Following the calibration of the lightning threat am-plitude as in (3), we now consider the separate issue of threat areal coverage. To generate a threat field that has both reasonable areal coverage and peak flash-rate threat values, it is necessary to set a nonzero lower limit for the proxy threat field, which is equivalent to estab-lishing a threshold contour for the field when plotted on a map. Values of the fields that lie below this threshold are considered to pose no lightning threat and are not contoured in our field map plots presented below. For both lightning threats, the optimum threshold contour levels are different and are identified empirically via experimentation. For threat F1, we find a threshold value of 0.01 predicted flash origin points (5 min)21per grid-box column to be the best that can reasonably be obtained. This threshold often leads to an under-prediction of the threat area, an issue that is discussed in more detail in section 5. However, it is probably as small a value as should be considered; sensitivity tests show that further reduction provides little or no increase in the areal coverage of this threat.

We follow a similar procedure in Fig. 2 for threatF2, which is based on the gridded vertically integrated ice content from the WRF. Calibration procedures similar to those described above again indicate that the func-tion h can be satisfactorily modeled as a linear pro-portionality, similar to what was found for threat F1 except for the value of the proportionality constant. The data points used in this calibration are shown in Fig. 2. For threatF2, we thus have



r(qg1qs1qi)dz, (4) where the integration is over the full storm depth. From Fig. 2, our zero-intercept regression calculations indicate that the constantk2may be estimated as 0.20. For Fig. 2, the objective raw cross correlation between the LMA flash density and the values of vertically integrated ice is 0.83. In evaluating the areal coverage of threatF2, we find that a contouring threshold of 0.40 predicted flash origin points (5 min)21 per grid-box column provides approximately correct areal coverage for this threat. This threshold implies a need for at least 2.1 kg m22of vertically integrated ice through the depth of the storm anvils for the existence of a lightning threat there. b. Spring supercell and squall line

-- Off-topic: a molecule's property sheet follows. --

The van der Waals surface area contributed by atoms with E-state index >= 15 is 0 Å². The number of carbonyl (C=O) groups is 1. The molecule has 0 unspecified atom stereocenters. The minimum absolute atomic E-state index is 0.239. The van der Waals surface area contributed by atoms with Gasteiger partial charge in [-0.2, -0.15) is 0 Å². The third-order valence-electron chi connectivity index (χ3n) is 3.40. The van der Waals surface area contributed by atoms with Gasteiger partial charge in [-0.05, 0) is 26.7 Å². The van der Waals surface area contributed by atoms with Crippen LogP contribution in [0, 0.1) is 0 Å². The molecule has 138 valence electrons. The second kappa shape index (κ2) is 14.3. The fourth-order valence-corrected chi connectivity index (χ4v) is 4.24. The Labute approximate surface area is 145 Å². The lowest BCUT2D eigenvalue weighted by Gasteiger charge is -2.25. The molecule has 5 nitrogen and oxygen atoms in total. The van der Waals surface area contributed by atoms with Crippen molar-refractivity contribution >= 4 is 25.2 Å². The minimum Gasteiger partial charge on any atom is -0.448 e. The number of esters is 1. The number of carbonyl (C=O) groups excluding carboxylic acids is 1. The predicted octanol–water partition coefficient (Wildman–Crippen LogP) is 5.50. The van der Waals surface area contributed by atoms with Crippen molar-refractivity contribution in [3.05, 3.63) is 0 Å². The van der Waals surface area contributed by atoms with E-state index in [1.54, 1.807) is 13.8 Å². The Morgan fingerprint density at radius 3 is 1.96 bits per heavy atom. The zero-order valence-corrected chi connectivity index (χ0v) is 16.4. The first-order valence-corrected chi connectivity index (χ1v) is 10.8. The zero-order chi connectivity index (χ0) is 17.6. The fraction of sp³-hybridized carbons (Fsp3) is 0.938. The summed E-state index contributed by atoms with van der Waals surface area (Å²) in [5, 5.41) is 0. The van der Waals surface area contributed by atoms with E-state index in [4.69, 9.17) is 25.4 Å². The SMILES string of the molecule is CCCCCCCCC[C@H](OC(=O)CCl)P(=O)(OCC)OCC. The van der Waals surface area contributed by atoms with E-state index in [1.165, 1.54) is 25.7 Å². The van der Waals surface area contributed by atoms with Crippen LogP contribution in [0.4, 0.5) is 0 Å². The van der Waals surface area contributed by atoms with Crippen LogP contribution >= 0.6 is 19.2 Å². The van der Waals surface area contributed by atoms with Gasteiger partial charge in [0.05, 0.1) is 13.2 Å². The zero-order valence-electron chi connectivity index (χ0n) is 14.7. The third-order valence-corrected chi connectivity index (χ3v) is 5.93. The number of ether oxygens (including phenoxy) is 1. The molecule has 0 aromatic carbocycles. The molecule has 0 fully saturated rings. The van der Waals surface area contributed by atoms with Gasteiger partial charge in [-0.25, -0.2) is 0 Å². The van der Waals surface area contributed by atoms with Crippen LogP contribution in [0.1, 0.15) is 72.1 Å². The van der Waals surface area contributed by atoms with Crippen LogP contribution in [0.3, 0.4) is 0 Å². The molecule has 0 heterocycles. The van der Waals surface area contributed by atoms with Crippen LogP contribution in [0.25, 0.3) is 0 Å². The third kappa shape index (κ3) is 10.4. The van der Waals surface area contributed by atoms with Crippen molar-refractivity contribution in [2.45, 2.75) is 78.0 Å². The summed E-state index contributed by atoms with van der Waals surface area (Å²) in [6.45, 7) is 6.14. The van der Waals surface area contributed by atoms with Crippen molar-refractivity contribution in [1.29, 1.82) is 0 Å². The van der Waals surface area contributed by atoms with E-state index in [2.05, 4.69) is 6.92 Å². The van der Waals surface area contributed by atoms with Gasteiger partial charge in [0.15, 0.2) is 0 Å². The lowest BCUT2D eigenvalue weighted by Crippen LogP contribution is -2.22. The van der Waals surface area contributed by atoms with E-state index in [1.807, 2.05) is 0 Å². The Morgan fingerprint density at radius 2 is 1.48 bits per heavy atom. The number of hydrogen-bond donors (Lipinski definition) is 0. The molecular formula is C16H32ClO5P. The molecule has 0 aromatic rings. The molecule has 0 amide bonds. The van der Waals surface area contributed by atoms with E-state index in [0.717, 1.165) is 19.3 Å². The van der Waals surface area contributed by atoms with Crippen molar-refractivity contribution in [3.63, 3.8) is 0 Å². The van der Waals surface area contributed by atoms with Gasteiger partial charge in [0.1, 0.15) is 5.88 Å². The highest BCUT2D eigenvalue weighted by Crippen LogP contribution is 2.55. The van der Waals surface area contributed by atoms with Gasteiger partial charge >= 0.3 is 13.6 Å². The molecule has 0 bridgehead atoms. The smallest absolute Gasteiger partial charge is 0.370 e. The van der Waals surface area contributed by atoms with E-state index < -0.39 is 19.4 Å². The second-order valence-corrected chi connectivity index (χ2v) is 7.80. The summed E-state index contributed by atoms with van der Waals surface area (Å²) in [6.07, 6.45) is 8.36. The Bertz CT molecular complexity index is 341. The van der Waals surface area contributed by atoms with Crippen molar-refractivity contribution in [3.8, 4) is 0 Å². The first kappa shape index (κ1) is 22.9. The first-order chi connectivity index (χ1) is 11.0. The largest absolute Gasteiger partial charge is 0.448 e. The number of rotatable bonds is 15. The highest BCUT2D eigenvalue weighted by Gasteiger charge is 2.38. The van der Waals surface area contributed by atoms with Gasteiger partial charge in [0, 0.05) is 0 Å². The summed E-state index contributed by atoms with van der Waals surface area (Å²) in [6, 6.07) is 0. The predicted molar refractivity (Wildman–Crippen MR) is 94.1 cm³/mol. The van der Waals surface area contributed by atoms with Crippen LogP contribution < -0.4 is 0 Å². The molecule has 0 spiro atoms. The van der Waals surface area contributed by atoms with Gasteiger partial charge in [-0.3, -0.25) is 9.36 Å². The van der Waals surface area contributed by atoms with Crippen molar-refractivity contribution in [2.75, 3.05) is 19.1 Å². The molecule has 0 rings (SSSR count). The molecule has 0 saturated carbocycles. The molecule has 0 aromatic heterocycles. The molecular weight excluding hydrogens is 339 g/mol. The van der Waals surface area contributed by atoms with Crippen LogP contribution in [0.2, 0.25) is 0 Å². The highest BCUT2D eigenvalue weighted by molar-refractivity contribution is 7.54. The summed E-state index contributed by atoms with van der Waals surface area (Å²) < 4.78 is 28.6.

At 0000 UTC 30 March 2002, a warm, moist, and un-stable air mass was in place over the Tennessee Valley

region, with a cold front approaching from the northwest. A capping inversion prevented storm formation until near sunset, when an isolated supercell erupted near Tupelo, Mississippi, and moved east into Alabama. Shortly afterward, new severe storms quickly developed near the Smoky Mountains in eastern Tennessee, while other severe storms built along the cold front in middle Tennessee. The supercell passed south of Huntsville and went on to produce an F1 tornado west of Albertville, after 0520 UTC.

The WRF model produces a representative depiction of these developments during the 6-h forecast launched at 0000 UTC 30 March. A plot of the WRF sounding valid at 34.48N,288.18E and 0300 UTC 30 March 2002 (Fig. 3) indicates that CAPE of more than 2000 J kg21 (along with moderate veering shear) was present in northern Alabama to support the severe convection. The reflectivity field (Fig. 4, gray shades) observed by the NWS Doppler radar at Hytop, Alabama (KHTX), at 0400 UTC indicates peak low-level reflectivities near or above 60 dBZin both the supercell at 34.58N,

286.78E and in portions of the other convective lines. LMA-derived flash origin densities reach a peak of 10 flashes (5 min)21 per grid-box column in the supercell at 0400 UTC, with an absolute peak of 12 having been reached earlier at 0145 UTC. However, as stated earlier, because of the sparseness of the field of flash origin density, we opt to depict the lightning ac-tivity in terms of flash extent density (Fig. 4, contours). FIG. 2. As in Fig. 1, but for lightning threat method 2 (xaxis, units are kg m22), based on the WRF-derived vertically integrated

ice. A straight line passing through the origin and having a slope of 0.20 fits the data well.


We also show in Fig. 4 the areal coverage fraction of the LMA-derived flash extent density field exceed-ing our minimum plotted contour, which represents 1.0 flash traversal (5 min)21per grid-box column. The coverage fraction for this contour threshold turns out to be 0.148, which means that LMA observations indi-cate that 14.8% of the area of the analysis domain experienced an actual lightning threat, either at the ground or overhead, over the 5-min period beginning at 0400 UTC.